A tax withholding task force reported to the board that, after discussions with eight Mennonite and Brethren in Christ conferences, “no group counseled MCC to honor the requests.” MCC Canada indicated that payment of military taxes is not an issue among Canadians “at this time.” The task force recommended that MCC “continue to withhold and forward taxes to the (U.S.) government.”

Possible penalties for not forwarding an employee’s tax include the amount plus interest, a $10,000 fine and/or five years imprisonment.

Board member Phil Rich, who served on the task force, emphasized that conference leaders “agonized” over the decision and observed that “none of the groups said that civil disobedience is absolutely wrong.” Some of the leaders, he indicated, “are in favor but do not think their people will go along.”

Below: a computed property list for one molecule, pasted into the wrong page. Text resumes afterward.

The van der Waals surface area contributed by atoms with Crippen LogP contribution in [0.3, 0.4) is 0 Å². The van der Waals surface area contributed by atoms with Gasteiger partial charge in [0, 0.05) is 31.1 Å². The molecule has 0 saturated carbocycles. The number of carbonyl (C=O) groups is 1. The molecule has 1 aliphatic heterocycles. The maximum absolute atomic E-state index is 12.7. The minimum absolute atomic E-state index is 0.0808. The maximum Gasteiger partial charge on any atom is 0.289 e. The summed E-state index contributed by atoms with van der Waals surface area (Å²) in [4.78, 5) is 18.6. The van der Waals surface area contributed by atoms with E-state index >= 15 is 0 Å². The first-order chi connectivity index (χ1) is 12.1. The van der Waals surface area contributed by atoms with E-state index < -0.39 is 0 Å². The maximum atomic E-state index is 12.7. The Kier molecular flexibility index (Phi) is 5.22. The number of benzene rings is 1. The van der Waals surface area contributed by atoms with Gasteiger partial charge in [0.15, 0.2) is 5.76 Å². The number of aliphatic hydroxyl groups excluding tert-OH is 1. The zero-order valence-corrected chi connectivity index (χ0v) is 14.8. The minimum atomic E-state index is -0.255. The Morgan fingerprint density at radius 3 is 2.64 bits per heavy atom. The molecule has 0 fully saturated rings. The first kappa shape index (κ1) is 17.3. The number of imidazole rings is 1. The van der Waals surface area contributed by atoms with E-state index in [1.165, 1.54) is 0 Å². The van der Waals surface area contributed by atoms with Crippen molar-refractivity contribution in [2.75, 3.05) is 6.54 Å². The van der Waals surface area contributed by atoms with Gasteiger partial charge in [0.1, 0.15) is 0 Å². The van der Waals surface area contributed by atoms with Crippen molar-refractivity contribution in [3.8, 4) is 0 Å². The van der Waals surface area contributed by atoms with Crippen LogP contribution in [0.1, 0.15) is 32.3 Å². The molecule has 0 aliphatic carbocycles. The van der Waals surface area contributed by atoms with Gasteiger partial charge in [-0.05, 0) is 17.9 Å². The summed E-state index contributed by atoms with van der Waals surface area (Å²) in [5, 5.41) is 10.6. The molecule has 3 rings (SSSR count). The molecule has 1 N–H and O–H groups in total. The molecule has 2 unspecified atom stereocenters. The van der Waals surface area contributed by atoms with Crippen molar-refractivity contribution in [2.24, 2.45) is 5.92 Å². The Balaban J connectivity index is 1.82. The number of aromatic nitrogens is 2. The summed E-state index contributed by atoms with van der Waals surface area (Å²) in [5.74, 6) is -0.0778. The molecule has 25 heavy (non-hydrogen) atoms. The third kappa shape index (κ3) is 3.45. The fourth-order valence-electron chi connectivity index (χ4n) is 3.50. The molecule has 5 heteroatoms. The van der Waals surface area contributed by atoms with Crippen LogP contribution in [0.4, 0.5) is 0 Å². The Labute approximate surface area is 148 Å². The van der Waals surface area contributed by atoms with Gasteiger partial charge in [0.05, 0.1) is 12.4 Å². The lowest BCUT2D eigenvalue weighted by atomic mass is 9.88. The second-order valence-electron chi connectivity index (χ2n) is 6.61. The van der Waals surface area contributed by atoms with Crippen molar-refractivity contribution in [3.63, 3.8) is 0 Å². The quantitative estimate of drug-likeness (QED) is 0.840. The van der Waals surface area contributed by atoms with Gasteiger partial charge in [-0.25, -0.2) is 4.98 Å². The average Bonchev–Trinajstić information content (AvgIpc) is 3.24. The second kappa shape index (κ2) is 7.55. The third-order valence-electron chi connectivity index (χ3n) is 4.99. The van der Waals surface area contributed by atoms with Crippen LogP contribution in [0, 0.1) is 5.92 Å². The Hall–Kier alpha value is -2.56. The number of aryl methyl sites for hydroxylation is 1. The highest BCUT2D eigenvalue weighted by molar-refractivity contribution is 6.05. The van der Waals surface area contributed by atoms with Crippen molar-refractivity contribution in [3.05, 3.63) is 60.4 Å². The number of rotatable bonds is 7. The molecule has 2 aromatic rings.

He also noted that most conferences are open to dealing with the issue in the future.

During a lengthy discussion, board members wrestled with the issue. Ray Brubacher, a Canadian, indicated that his church allows him to withhold the military portion of his income tax. “I cannot,” he said, “vote against their request if I can [have taxes not withheld] myself. I don’t want to vote against the constituency, but I cannot vote against my conscience.”

Larry Kehler of the General Conference noted that his denomination had decided in not to forward the tax of individuals who had made such a request. As a member of that conference, he indicated that he “could not vote for the recommendation.” Both said that their vote would be made with “much pain.”

Other board members shared their pain but agreed with MCC Canada representative Ross Nigh that “we are bound by the process. We went to the conferences in good faith, and not one recommended that we withhold taxes. In the interest of the wider brotherhood, we must vote for it.” The recommendation passed with four against and two abstentions.